Cargo agents on war path with shipping companies
SHIPPING & LOGISTICS
By Patrick Beja | August 5th 2021
Cargo agents have placed all the blame for port delays at the feet of shipping companies.
Through their umbrella body, Kenya International Freight and Warehousing Association (Kifwa), the agents said most shipping lines are making a killing from the delays.
According to Kifwa, processing of local shipping charges is usually done outside the country by the shipping lines. The latter takes time processing these charges, while cargo agents are stuck with their goods in containers.
Normally, agents hire containers from shipping lines and part with huge deposits. The longer goods are locked in containers, the higher the amount agents will pay the shipping lines.
The containers, commonly in sizes of 20-foot and 40-foot, provide great protection to the goods because once sealed, they insulate goods from bad weather, temperature variations, theft, fires and impact while being handled.
Kifwa National Chairman Roy Mwanthi complained of reluctance and delays in refunding container deposits once agents return them empty.
He explained that shipping lines prefer refunding container deposits in Kenya shillings, while forcing cargo agents to pay the deposits in US dollars, therefore making gains from exchange rate variations.
Mwanthi revealed that Kifwa’s engagements with various shipping lines have borne no fruit.
“As much as we are engaging with our partners, we urge all clearing agents to advise clients accordingly on preferred lines that facilitate faster release process and have demonstrated willingness to facilitate trade,” said Mwanthi.
“Agents are meanwhile advised to avoid lines known to frustrate faster clearance of cargo as a way of reducing the cost of doing business at the port of Mombasa.”
Shipping lines on the other hand have countered the allegations, claiming that they have made efforts to ensure trade-related issues at the port are resolved within the shortest time possible.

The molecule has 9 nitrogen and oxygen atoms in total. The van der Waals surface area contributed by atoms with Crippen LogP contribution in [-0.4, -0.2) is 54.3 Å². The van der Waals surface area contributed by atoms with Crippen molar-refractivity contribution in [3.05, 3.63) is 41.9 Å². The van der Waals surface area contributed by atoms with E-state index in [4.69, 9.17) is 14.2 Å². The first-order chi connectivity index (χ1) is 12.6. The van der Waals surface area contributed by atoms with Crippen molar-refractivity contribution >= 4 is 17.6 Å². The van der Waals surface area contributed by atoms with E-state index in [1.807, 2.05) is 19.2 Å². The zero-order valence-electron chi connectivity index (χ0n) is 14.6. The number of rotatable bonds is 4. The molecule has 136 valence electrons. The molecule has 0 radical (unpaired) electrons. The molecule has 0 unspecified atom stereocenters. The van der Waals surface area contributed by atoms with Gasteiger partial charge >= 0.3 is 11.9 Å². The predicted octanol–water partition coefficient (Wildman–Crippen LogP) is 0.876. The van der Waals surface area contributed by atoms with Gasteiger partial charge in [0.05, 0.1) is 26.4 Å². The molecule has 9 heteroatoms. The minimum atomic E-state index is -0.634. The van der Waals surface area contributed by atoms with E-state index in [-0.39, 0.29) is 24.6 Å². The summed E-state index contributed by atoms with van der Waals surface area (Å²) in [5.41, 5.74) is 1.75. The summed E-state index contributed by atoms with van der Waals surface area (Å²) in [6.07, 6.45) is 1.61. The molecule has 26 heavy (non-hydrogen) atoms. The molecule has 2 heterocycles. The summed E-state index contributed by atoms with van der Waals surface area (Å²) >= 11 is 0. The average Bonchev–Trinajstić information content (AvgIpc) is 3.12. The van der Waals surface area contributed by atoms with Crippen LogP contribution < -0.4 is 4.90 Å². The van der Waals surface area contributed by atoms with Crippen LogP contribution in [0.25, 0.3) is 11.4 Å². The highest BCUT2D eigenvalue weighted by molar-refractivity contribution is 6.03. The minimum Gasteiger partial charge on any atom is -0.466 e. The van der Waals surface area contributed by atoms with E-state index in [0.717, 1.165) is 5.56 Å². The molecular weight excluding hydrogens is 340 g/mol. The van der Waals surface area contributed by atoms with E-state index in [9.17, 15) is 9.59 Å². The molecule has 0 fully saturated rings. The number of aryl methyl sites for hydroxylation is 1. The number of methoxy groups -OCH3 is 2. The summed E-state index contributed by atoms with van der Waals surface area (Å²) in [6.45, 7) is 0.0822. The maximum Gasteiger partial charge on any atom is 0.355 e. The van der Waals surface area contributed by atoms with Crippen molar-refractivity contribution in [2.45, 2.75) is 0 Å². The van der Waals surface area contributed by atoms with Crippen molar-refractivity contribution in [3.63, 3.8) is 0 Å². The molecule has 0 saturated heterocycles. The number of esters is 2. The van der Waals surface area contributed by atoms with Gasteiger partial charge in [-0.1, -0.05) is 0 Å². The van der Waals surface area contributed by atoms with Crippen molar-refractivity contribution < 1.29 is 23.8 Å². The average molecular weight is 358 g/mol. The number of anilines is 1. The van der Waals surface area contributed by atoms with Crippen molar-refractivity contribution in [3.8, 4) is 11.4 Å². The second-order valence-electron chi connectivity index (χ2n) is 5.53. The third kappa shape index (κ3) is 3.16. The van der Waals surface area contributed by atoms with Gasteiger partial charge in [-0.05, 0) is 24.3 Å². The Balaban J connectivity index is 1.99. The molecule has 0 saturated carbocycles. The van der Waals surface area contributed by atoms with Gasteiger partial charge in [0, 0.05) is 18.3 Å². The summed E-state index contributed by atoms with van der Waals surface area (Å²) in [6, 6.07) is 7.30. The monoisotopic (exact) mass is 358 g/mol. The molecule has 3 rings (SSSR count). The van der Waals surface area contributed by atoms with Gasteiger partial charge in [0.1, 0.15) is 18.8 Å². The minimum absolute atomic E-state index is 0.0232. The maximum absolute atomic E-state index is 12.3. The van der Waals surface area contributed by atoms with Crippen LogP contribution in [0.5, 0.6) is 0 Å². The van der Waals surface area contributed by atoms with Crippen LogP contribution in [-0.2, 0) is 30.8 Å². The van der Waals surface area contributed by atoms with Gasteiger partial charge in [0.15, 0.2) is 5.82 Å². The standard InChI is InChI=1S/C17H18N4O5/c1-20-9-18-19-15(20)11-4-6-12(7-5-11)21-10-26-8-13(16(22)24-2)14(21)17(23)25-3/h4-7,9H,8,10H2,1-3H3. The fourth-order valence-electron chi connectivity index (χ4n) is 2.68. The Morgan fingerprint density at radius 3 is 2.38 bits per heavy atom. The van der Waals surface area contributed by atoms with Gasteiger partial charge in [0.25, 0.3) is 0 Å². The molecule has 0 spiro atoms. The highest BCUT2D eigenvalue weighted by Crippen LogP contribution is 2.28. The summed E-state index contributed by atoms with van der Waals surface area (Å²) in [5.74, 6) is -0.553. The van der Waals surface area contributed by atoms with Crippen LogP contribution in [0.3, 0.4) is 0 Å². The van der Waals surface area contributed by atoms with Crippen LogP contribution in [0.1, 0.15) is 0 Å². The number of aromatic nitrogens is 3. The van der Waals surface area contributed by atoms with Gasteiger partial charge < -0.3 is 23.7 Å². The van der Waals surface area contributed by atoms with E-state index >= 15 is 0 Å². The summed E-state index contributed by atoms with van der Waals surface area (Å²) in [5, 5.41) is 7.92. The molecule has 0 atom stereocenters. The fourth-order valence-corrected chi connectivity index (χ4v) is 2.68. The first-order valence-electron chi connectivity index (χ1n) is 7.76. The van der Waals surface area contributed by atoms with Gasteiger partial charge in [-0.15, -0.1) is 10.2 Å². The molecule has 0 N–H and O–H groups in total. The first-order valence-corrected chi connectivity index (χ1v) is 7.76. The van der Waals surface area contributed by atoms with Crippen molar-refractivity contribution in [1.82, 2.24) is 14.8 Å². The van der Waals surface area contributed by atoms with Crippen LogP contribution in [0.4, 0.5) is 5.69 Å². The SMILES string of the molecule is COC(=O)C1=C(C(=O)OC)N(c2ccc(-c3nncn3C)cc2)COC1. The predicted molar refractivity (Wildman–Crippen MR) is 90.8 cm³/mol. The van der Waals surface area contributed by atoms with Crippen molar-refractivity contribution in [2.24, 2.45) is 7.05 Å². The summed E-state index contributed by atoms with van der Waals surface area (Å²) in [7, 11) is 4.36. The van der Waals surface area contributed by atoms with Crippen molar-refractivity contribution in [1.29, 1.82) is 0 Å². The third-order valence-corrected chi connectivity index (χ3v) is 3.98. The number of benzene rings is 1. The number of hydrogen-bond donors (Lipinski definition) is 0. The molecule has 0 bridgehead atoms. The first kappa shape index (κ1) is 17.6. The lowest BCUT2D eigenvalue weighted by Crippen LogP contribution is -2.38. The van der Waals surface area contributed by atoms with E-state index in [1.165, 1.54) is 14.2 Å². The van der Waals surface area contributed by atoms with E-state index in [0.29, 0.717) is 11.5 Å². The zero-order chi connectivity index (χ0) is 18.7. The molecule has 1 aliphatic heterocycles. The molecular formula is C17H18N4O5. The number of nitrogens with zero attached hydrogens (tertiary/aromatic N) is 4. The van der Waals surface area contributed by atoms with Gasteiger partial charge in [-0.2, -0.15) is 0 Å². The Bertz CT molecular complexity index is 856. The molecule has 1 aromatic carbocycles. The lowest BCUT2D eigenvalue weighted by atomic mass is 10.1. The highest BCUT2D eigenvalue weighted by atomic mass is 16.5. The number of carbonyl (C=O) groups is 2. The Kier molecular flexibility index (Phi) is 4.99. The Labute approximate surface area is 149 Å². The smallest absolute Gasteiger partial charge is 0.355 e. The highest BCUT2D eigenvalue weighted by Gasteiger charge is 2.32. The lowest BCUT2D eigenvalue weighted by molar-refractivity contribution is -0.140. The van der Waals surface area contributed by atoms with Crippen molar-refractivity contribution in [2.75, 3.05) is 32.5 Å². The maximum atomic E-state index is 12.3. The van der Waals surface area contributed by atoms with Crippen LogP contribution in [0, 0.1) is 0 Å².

Under the aegis of Kenya Ships Agents Association (KSAA), the firms said they have worked closely with Kenya Maritime Authority (KMA), the maritime industry regulator, to ensure matters raised by cargo agents are resolved promptly.
KSAA chief executive Juma Tellah explained that it takes only 48 hours for shipping lines to generate charges and payment confirmations, dismissing delayed claims by agents.
He further averred that refunds for container deposits are made within seven days after submissions are made. Conversely, delays are only experienced when cargo agents change shipping lines.
“There were recent isolated incidents spurred by change of shipping lines and refunds were delayed because they had to be processed outside the country,” Mr Tellah explained.
“These challenges were reported to us and KMA and were resolved.”
Cargo agents singled out South Sudan as one of the transit countries that has become a huge cost problem.
This is because given the politically volatile situation in that country, many containers are either damaged or lost, hence shippers charge high deposit rates.
Former Kifwa Mombasa Branch Chairman Peter Otieno noted that deposits for either a 20-foot or 40-foot container on transit to South Sudan stands at $4500 (Sh488,250).
A 20-foot container destined to the Democratic Republic of Congo (DRC) attracts $2000 (Sh217,000) deposit while a 40-foot container will attract $4000 (Sh434,000).
A 20-foot container going to Uganda or Rwanda is charged $1000 (Sh108,500) while the 40-foot box attracts $2000 (Sh217,000) deposit.
“Rates for container deposits for South Sudan are the highest because of the high risks involved. Many containers are lost in that destination,” explained Mr Otieno.
Container deposits for domestic cargo are pegged at $500 (Sh54,250) for a 20-foot container and $1000 (Sh108,500) for a 40-foot container.
For the revolving deposits, a clearing and forwarding agent may be asked by the shipping line to part with $6000 (Sh651,000) for containers that do not exceed 20 feet.
“Shipping lines are careful not to release containers to clearing agents without checking the revolving deposit,” said Otieno.
“They control the number of containers they release at a time based on the deposit.”
He continued: “It also depends on the amount of trust with the client and the risk assessment on the destination of the containers.”
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